The House Oversight Committee, in a tweet, summarized the testimony of both Ziegler and Shapley. “Today IRS whistleblowers provided evidence revealing how the Justice Department treated the Bidens differently. Thank you to the two brave whistleblowers, Gary Shapley and Joseph Ziegler, for having tremendous courage in coming forward,” the tweet said.
According to the tweet, from the testimony, the whistleblowers made the following accusations to House Oversight Committee:
– Hunter received millions of dollars from China, Ukraine, and Romania.
– There is evidence Joe Biden knew and was possibly involved in his family’s business schemes.
– Hunter Biden should have been charged with a tax felony, not just the tax misdemeanor charge.
– The assigned prosecutors did not follow the ordinary process, slow-walked the investigation, and put in place unnecessary approvals and roadblocks.
– The whistleblowers confirm they were not allowed to follow evidence that could have led to Joe Biden.
– Both whistleblowers confirmed they had never seen or heard of the FBI’s FD-1023 form alleging Joe Biden was involved in a bribery scheme during their investigation.
– Both Shapley and Ziegler confirmed they were retaliated against. Shapley, who is still employed by the IRS, has not heard from his direct supervisor in six weeks.
The FD-1023 form was also released by the House Oversight Committee.
It contains accusations by a confidential source that an Ukrainian executive with Burisma, an oil and gas company, felt forced to pay the Bidens $5 million each to stop a a Ukrainian prosecutor’s investigation into the company.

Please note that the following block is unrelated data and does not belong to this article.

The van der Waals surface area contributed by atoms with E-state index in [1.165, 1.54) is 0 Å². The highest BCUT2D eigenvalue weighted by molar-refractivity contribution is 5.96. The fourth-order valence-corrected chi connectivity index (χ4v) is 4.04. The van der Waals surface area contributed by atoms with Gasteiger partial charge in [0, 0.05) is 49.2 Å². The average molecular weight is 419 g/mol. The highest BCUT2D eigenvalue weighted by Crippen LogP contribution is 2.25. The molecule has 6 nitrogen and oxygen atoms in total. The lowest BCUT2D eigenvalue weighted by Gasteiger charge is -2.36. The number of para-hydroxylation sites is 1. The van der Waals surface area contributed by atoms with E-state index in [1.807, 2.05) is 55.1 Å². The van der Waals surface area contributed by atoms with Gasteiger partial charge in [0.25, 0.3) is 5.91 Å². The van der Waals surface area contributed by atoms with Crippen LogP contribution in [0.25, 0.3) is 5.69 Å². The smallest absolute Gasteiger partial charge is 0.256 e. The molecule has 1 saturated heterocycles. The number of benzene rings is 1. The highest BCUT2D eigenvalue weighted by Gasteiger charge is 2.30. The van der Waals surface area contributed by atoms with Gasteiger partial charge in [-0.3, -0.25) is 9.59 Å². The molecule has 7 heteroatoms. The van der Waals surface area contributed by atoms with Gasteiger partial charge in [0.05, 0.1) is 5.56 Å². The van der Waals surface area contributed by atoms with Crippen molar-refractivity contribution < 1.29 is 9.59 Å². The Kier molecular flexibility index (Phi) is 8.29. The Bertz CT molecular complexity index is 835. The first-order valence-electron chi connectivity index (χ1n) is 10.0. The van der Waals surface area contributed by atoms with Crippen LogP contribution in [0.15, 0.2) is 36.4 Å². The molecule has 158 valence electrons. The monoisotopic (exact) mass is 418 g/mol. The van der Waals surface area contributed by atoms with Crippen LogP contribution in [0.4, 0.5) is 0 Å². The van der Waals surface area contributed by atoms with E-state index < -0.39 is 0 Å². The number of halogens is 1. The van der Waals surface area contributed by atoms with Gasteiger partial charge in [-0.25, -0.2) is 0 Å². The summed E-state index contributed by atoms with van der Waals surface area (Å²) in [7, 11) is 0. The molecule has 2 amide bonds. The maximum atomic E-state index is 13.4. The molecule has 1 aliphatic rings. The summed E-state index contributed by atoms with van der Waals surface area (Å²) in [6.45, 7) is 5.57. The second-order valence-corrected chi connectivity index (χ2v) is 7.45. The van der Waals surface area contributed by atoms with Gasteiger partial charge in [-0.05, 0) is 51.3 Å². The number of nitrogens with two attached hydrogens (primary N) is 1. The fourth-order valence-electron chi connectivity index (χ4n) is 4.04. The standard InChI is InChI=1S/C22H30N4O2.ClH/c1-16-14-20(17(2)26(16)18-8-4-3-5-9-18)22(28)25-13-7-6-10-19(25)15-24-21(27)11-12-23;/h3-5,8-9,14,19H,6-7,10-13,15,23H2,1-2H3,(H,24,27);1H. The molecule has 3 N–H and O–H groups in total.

5. Ziegler Told Congress That He Believed That DOJ Officials Constantly Limited & Marginalized the Investigation
In his testimony, Ziegler told Congress, “It appeared to me, based on what I experienced, that the U.S. attorney in Delaware in our investigation was constantly hamstrung, limited, and marginalized by DOJ officials as well as other U.S. attorneys.”
However, David Weiss, the U.S. Attorney for Delaware, previously disputed testimony by Shapley, according to The Hill.
He said he never requested special counsel authority during the Hunter Biden investigation, The Hill reported.
“To clarify an apparent misperception and to avoid future confusion, I wish to make one point clear: in this case, I have not requested Special Counsel designation pursuant to 28 CFR § 600 et seq. Rather, I had discussions with Departmental officials regarding potential appointment under 28 U.S.C. § 515, which would have allowed me to file charges in a district outside my own without the partnership of the local U.S. Attorney,” Weiss wrote in a letter obtained by The Hill.
“I was assured that I would be granted this authority if it proved necessary.”